This night is not like all other nights.
A chance for unlimited amendments and votes in the Senate chamber only comes along once a year — at most. For the baker's dozen of freshman senators, the so-called budget vote-a-rama they'll endure toward the end of next week will be unlike anything else they will experience.
The advice from the veterans is rather simple: "Get a good night's sleep, drink a lot of liquids, be patient, bring a good book."
That's the wisdom South Carolina Republican Sen. Lindsey Graham offered when asked last week how freshmen should prepare for the potential all-nighter.
The process involves dozens upon dozens of roll call votes on amendments to the budget resolution, with senators seeking proxy votes on all sorts of legislative priorities, as well as trying to put their counterparts across the aisle into some odd political boxes.
The votes are all nonbinding, as is the budget resolution itself — it is not a law and doesn't go to the president's desk. But it does set up the rest of the year's legislating.
And senators up for re-election or contemplating the 2016 race for the White House had better be present.
The Senate last went through this routine in 2013, when the then-Democratic-led chamber dealt with about 100 amendments over some 13 hours of voting, bringing the process to a close shortly before the sun rose over the nation's capital.
"It is a bad day to miss votes because we usually have 40, 50, 60, 70 or more votes on that day. I'm not sure that we really make good policy or even comment on, convincingly on policy, but it's one of the few days where almost any idea can be tested," Minority Whip Richard J. Durbin said.
In 2013, for example, Republicans succeeded in showing overwhelming support for repealing the medical device tax in Obamacare with a budget resolution amendment. (Two years later, the tax remains in place.)
Sen. Dean Heller, R-Nev., said it can be easy to make mistakes during the process, and he emphasized the importance of seeking out guidance from fellow lawmakers, as well as the committee, floor and cloakroom staff, for new senators.
"There's enough of us there to help them out," Heller said. "Don't be afraid to ask."
Durbin, in response to a question, said it would be "a pretty cynical view of the Senate" to think his caucus would be lining up "gotcha" amendments now that Democrats are in the minority.
But while the numerous votes could offer the opportunity to set up 30-second attack ads down the line, Kansas Republican Jerry Moran, the chairman of the National Republican Senatorial Committee during the 2014 cycle, doubted they'll have much impact.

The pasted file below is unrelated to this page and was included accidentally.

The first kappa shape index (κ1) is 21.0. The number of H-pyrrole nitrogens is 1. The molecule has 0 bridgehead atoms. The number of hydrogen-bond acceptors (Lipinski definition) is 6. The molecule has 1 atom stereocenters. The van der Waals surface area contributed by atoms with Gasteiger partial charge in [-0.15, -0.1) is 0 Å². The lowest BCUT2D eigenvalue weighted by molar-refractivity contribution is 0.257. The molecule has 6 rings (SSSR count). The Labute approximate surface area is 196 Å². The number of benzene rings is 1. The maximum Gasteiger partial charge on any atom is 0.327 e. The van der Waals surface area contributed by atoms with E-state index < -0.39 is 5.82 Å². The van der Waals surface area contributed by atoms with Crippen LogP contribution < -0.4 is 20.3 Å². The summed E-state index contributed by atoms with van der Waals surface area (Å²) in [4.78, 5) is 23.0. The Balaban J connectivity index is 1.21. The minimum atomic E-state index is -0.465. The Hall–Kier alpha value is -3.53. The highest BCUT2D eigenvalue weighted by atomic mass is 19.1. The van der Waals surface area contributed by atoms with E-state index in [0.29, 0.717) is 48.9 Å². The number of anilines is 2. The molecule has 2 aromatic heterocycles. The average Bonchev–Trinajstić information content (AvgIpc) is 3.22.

"I don't think there really is such a thing as a 'gotcha' vote. It appears that way maybe, at the moment. But the reality is that United States senators can explain their votes," Moran said. "I think the point is that you can be attacked however you vote, and it will be portrayed as something, and your job is to explain your position."
Sometimes a pattern of voting can develop through the course of the vote-a-rama, said Sen. Jeff Sessions, a former ranking member on the Budget Committee. The Alabama Republican indicated that might be the case with immigration, a topic on which he's likely to offer a number of amendments.
"We cast a lot of votes, and but seldom does one become a campaign issue. Now, if you've cast a half-a-dozen votes to, let's say, protect the right of illegal aliens to have an Earned Income Tax or Child Tax credit that's illegal and they shouldn't get it?" Sessions said. "I think it could add strength to somebody's attack — give validity to it when you have this vote, this vote and this vote."
The 2016 presidential race is sure to bring a different dynamic to things, as several GOP senators have already begun making campaign-like maneuvers, staffing up their political operations and making trips to places such as Iowa and New Hampshire.
The rules that govern taking up the budget resolution on the Senate floor give senators the opportunity to offer unlimited amendments, so the presidential prospects can get votes on as many ideas as they want to appeal to activists, the party base and perhaps even some wealthy donors whose cash they covet.
Democrats know this too; under the microscope of a nascent presidential campaign, any one of the dozens of policy-related budget votes they offer might get extra attention if they happen to cause fissures between the expected 2016 field.
And it is not just the prospective Republican field.
Sen. Bernard Sanders, I-Vt., happens to be the ranking member of the Democratic Conference on the Budget Committee. Sanders and fellow members of the panel's minority told reporters last week they would not draft a complete budget alternative — unlike House Democrats.
"It takes an enormous amount of work to put together a budget , and that you have to do when you're in the majority," Sanders said.
Instead, he said, expect "very strong" amendments outlining Democratic priorities.
"In essence, what the debate over this budget will be about is whether or not we produce a document that works for a struggling middle class, or whether or not we will provide a budget that makes the wealthiest people and largest corporations even wealthier and better off than they are today," he said.
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